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DEDICATION features music composed in celebration of the PRISM Quartet’s 20th anniversary by a slew of today’s top composers. The composers come from near (Philly-based Matthew Levy, founding member of PRISM) and far (Donnacha Dennehy, a central figure on the Irish new music scene). They range from some of our most highly visible, award-winning figures (William Bolcom, Chen Yi, Jennifer Higdon, Libby Larsen) to emerging voices (Roshanne Etezady and Dennis DeSantis were both beginning their careers in 2004). And of course, there are friends of the ensemble like sax player Greg Osby, who adds his alto to the mix, and one-time PRISM member Tim Ries. From the frantic, florid playing required by Gregory Wanamaker’s “speed metal organum blues” to the melancholy of Renée Favand-See’s “isolation,” this set of birthday dedications offers a kaleidoscopic portrait of one of the essential contemporary music groups of our time.
–John Schaefer, WNYC
Guest appearance by Greg Osby, alto saxophone
Record Label / Catalogue Number:
May 31, 2011
DEDICATION features music composed in celebration of the PRISM Quartet’s 20th anniversary by a slew of today’s top composers with a knack for the sax. PRISM has expanded the world of the sax quartet through their commissions and performances since 1984. Their dedication has paid off with this virtuosic showcase of instrumental acrobatics.
PRISM musicians have wielded their instruments in a variety of styles and contexts, and they’ve done it with a gleeful disregard for the various “-isms” of the day. The saxophone is a versatile family of instruments, capable of great subtlety and emotion, but also perfectly good at producing a wailing wall of noise. And while PRISM has done yeoman work in reminding people that old Adolphe Sax intended his inventions to be classical instruments first, the quartet also has the good taste and the tasty chops needed to reflect the sax’s great tradition in jazz and popular music.
This collection brings together almost two-dozen works written or arranged to mark PRISM’s anniversary, back in 2004. The composers come from near (Philly-based Matthew Levy, founding member of PRISM) and far (Donnacha Dennehy, a central figure on the Irish new music scene). They range from some of our most highly visible, award-winning figures (William Bolcom, Chen Yi, Jennifer Higdon, Libby Larsen) to emerging voices (Roshanne Etezady and Dennis DeSantis were both beginning their careers in 2004). And of course, there are friends of the ensemble like sax player Greg Osby, who adds his alto to the mix, and one-time PRISM member Tim Ries, who left the quartet some years ago to go on tour with a rock band. (Only time will tell if that band, apparently called “The Rolling Stones,” will have the staying power of the PRISM Quartet.)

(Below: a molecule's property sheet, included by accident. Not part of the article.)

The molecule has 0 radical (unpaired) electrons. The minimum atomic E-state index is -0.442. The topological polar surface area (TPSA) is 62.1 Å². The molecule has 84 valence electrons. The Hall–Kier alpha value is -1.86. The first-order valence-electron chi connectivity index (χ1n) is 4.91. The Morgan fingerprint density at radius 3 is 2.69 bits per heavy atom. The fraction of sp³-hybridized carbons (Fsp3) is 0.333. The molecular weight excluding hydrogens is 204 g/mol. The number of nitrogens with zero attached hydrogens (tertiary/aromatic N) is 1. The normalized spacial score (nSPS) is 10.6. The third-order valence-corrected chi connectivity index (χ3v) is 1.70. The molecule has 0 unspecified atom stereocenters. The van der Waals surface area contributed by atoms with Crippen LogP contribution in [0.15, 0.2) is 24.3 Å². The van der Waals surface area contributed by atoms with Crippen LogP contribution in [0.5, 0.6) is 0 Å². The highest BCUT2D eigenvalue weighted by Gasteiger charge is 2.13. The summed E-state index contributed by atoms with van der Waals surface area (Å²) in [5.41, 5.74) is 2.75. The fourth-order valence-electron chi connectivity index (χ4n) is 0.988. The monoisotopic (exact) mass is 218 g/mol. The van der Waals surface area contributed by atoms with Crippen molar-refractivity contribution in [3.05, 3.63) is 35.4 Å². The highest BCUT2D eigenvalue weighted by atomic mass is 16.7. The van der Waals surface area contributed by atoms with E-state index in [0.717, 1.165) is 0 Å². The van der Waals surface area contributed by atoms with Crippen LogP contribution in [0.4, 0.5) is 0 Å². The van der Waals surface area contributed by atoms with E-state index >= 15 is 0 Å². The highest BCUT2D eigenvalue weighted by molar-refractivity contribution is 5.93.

From the frantic, florid playing required by Gregory Wanamaker’s “speed metal organum blues” to the melancholy of Renée Favand-See’s “isolation,” this set of birthday dedications offers a kaleidoscopic portrait of one of the essential contemporary music groups of our time.
""[T]he PRISM Quartet plays with remarkable tightness … They not only handle the demands of the modern works with ease, but also exhibit a keen flexibility, making more traditional compositions … sound equally as convincing." "
""The all-saxophone Prism Quartet recently celebrated its 20th anniversary as a group. Dedication (Innova 800) notes fittingly the passing milestone with the quartet performing 31 short compositions penned especially for the occasion. Most pieces are a little over a minute in duration, though some are longer. Time passes quickly and rewardingly when listening. Jazz adept Greg Osby joins the group for some effective solo work on alto for his piece "Prism #1 (Refraction)," presented in two interesting takes. In addition there are short pieces by Ken Ueno, William Bolcolm, Jennifer Higdon, Tim Berne, and a host of others. As might be expected, some directly channel the sounds and influences of modern jazz, others take on various characteristics as the particular composer deems fit. All are contemporary, seem specially suited for the quartet, and sparkle like small but brilliant stones in a modern cabinet of curiosities. Dedication showcases ideally the excellence of the Prism Quartet with their exceptional tonal blend and precise agility. A most fitting way to kick off the next 20 years!" "